Rastamouse Blog

Thursday 24 February 2011, 15:09

Genevieve Webster co-author Genevieve Webster co-author

I'm Genevieve, co-creator of Rastamouse along with Michael de Souza. Rastamouse has been a labour of love for us both so this blog is to tell you a bit about how this skateboarding, crime-fighting mouse made the journey to CBeebies (as well as popping up on Twitter, Facebook and the news!).

The idea for Rastamouse came about when Michael and I first met - I was working in children's publishing at the time, and Michael was trying to get some of his own stuff off the ground. We wanted to create something contemporary, colourful and fun that would appeal, not just to black children, but to other children as well. Whenever I picked up a book that was for black kids it was more often than not, very worthy with gentle watercolour illustrations and nobody seemed to be having much fun. Michael had a lot of experience of rhyme and verse through his work with kids and I had been obsessed with poetry when I was younger so it became a natural thing that we wrote in rhyme. Michael wrote a poem and I came up with a story and a drawing expanding on the theme and Rastamouse was born from a fusion of those ideas.

The first book was published by Little Roots in 2003 and was very well received. With Rastamouse we ended up filling a massive gap in the market - not because we set out with that commercial idea in the back of our minds but because the concept came from our hearts. It's so much drawn from our own lives. The girl character Scratchy is loosely based on both of our daughters and Zoomer has characteristics of my son who was really into skateboarding, roller-blading and flying around everywhere at the time. And of course Michael was a big inspiration for the Rastamouse character. . I think that's why it works because it's all drawn from characters we know and from aspects of our lives.

Since the book's commercial success we had been approached by various people who were interested in taking Rastamouse to the next level and getting him moving, however when Greg Boardman and Eugenio Perez from Three Stones Media came along with the hugely talented animator Derek Mogford we just knew that there was a real passion and love for Rastamouse at the same level that we felt ourselves.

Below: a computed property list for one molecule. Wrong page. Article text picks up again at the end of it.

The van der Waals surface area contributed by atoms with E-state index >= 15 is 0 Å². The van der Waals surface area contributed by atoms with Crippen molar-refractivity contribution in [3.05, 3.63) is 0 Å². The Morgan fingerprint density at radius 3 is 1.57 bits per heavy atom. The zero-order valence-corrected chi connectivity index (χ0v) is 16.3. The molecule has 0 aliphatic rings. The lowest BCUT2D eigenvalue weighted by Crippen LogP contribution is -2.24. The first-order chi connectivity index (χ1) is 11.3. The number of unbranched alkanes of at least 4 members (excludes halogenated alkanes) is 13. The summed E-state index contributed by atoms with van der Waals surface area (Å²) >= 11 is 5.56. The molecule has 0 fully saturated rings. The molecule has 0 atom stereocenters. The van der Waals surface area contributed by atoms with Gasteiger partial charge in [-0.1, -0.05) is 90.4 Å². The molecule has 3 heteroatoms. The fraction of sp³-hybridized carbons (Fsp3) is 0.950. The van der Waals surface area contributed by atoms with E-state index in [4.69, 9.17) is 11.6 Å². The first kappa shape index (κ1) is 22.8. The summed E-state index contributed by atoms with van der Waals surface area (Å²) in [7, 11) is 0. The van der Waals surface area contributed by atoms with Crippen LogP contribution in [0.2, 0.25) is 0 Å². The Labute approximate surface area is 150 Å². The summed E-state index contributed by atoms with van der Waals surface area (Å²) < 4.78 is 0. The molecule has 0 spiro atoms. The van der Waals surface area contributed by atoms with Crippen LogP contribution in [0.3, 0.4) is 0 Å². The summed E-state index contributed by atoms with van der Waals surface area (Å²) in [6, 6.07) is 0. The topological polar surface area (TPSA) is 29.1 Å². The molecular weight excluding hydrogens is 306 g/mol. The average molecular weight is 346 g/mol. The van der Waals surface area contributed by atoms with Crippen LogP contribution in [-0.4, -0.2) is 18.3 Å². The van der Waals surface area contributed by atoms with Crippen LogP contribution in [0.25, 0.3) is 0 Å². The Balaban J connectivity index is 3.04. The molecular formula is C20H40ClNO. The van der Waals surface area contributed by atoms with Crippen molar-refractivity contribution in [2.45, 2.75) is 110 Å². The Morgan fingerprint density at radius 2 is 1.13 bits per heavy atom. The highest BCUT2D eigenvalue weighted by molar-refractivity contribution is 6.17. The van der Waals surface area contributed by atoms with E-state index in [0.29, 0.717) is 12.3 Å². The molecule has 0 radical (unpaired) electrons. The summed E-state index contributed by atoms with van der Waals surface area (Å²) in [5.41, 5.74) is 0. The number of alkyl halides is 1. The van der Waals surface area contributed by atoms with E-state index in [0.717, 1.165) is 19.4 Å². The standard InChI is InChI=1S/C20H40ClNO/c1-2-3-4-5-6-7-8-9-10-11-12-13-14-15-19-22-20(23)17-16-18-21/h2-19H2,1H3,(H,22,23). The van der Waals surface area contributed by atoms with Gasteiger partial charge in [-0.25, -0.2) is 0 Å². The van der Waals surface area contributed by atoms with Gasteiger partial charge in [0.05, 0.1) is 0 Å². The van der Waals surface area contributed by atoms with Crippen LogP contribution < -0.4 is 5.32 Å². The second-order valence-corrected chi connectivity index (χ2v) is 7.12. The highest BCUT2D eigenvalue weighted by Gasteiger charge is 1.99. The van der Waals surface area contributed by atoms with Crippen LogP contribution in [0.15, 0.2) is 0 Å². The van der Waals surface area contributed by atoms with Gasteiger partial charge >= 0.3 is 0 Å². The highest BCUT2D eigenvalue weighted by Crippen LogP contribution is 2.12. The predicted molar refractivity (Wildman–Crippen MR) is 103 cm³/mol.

The moment we saw the first maquette of our character that Derek had made I was speechless - but in a good way! I found it amazing that someone could transform something from two-dimensions into three so beautifully, capturing the true spirit of the character - it was absolutely wonderful. With the production team and then CBeebies on board, we managed to retain a close involvement with the series. And CBeebies have been amazing - we couldn't have wished for more passion and support from them.

The first time we saw the show go out was one of those mind-blowing moments. It was absolutely fantastic to see them come alive and move on screen. And Reggie Yates is just the perfect casting for Rastamouse - he's brilliant. He actually feels the character and he's just spot-on.

To say we've been overwhelmed with the response to the show would be an understatement! The majority has been amazingly positive. Adults have been saying "Why wasn't there something like this for me when I was young?" and children have just connected with it as they saw that it came from a world they knew rather than something out of reach. The small amount of negative comments we've received have surprised me but not upset either of us - the reality is we're talking about a programme made by a strongly multicultural production company about characters co-created by a Rastafarian , we consider it a positive that it's sparked a healthy debate. We think they're great role models who use logic and problem-solving for the good of a positive, creative community.


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    Comment number 1.

    Me and my family enjoy rastamouse alot its great for the whole family my teenagers cant get enough of it. My 2 year old says she makes a bad thing good thank you for putting rastamouse on cbebbies it makes a great change keep up the good work.

    Thank you golden b

  • Comment number 2.

    This comment was removed because the moderators found it broke the house rules. Explain.

  • Comment number 3.

    This comment was removed because the moderators found it broke the house rules. Explain.

  • rate this

    Comment number 4.

    Since the debate erupted i have been called rastamouse 4 times, i did not enjoy being called rastamouse.

    I have now watched the program and read one of the books, in the book rastamouse has a string chain however in the tv program he's been given a gold chain - i would love to know the reason for the change!

    Also upto 2010 i ran a nursery rated 'outstanding' by the Government Body OFSTED, I also wholeheartedly support freedom of choice and i have personally chosen not to allow my children to watch this program. That said i believe people should watch the program, read the book and make up their own mind on whether it is suitable for their children.

    i presently produce for a talk-show and it is the host who stressed i express my opinions on this blog as he felt my post would be removed.

  • rate this

    Comment number 5.

    I was a bit unsure whether Rastamouse would be suitable for my children to watch and that it may cause them to pronounce words incorrectly ie 'ting' instead of the correct way 'thing' etc..
    But they love this programme and I now have no concerns about this , has anyone else felt like this earlier on ?


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